ASN 2010: Recent Studies Paint a More Complete Picture of Hyponatremia


Combo therapy with thiazide diuretics may be a major cause of symptomatic hyponatremia, especially in older females with prior cerebrovascular events.

Recent papers characterizing numerous clinical aspects of hyponatremia have focused on efforts to analyze its clinical manifestations, evaluate its incidence and etiology, and study its associated cognitive impairments.

Researchers at the Jeju National University Hospital and Seoul Adventist Hospital in South Korea found in a retrospective review of 68 patients admitted between 2005 and 2009 that sodium concentration was 116.9%uF0B17.1 mEq/L and serum osmolality 247.8%uF0B119.4 mOsm/kg, with no difference in serum concentration according to age group or sex.

Fifty percent of the patients exhibited nausea and vomiting, and 31% showed signs of neurologic complication. These latter patients appeared to have lower serum osmolarity than patients without neurologic symptoms. Thiazide-induced hyponatremia was evidenced in 51.4% of the patient population; most of these were elderly females. In 19 of the thiazide-induced cases, serum was recovered quickly by isotonic fluid infusion. The publishers of this study, titled “Analysis of Characteristics of Hyponatremic Patients Hospitalized Via Emergency Department,” concluded that thiazide diuretics may be a major cause of symptomatic hyponatremia, and should be carefully administered with frequent electrolyte monitoring, especially in older females.

Another study, conducted at the Korean University Anam Hospital and titled “Clinical Features of Hyponatremia: Changes Related to Increasing Use of Thiazide Diuretics,” employed a retrospective cohort approach to examine 322 patients with a mean age of 69.9 years and sodium concentration of 118.9 mEq/L. The most common causes of hyponatremia in this group were thiazide diuretics (37.6%) and syndrome of inappropriate antidiuretic hormone secretion (SIADH) (18.9%). Common manifestations included general weakness (44.4%) and nausea (22%).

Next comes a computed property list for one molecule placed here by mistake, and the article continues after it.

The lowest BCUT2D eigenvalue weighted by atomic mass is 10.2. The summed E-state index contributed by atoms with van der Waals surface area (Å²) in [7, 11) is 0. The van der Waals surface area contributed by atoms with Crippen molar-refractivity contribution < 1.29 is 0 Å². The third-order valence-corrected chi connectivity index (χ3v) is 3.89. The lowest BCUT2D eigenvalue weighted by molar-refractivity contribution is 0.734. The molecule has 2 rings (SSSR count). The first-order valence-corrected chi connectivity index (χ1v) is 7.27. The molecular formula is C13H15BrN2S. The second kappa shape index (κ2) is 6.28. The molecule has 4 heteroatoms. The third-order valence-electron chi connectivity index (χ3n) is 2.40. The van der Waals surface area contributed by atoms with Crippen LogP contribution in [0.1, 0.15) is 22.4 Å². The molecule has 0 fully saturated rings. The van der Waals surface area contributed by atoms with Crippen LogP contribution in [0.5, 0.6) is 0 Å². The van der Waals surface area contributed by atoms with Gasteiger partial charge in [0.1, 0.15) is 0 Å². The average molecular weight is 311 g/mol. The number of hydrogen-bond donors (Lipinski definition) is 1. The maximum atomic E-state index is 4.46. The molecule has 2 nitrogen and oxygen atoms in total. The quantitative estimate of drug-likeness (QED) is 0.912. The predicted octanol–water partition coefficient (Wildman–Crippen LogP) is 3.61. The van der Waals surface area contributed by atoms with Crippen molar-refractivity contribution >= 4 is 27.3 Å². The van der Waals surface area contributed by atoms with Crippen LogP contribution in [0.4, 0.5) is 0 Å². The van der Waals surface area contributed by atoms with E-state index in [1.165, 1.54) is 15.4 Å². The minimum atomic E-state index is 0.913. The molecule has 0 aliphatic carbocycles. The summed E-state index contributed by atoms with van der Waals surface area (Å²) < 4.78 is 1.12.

The researchers from Anam Hospital concluded that thiazide-derived hyponatremia is on the rise, apparently in tandem with an increase in combination drug therapy that makes use of thiazide agents. Like the earlier cited investigation, they also concluded that thiazide-induced manifestations of hyponatremia in the patient population were most prevalent in elderly females, especially those with histories of cerebrovascular events.

A third study, conducted by investigators at Lenox Hill Hospital in New York, made use of the Mini-Mental Status Exam (MMSE) to assess patients hampered by varying degrees of hyponatremia, before and after serum sodium improvement. Twenty-four hospitalized patients with SNa values %uF0A3 134 mEq/L were included in the investigation.

MMSE exams were repeated in cases where researchers felt SNa levels increased appreciably. Tests were given 72 hours apart and individual questions were altered in instances where the exam was repeated. Pre- and post-SNa improvement MMSE scores were then compared. Eighty-eight percent of the patients increased their MMSE scores following SNa improvement. Of these 21 patients, nine exhibited a 4-10%increase on the exam; eight recorded an 11-20% increase; three had a 21-33% increase, and one patient recorded a 100% score improvement.

Mean serum concentrations for the group were 124.3 mEq/L (SD%uF0B14.4) prior to improvement measures and 133.7 mEq/L (SD%uF0B14.1, p=0.016) following the adjustments. Because the patients showed improved serum concentrations across a wide range, researchers concluded that treatment of hyponatremia at all levels is associated with improved cognitive function. This finding, they said, suggests that careful monitoring of serum sodium levels and efforts to adjust those levels is beneficial for all patients, even in cases of mild hyponatremia.

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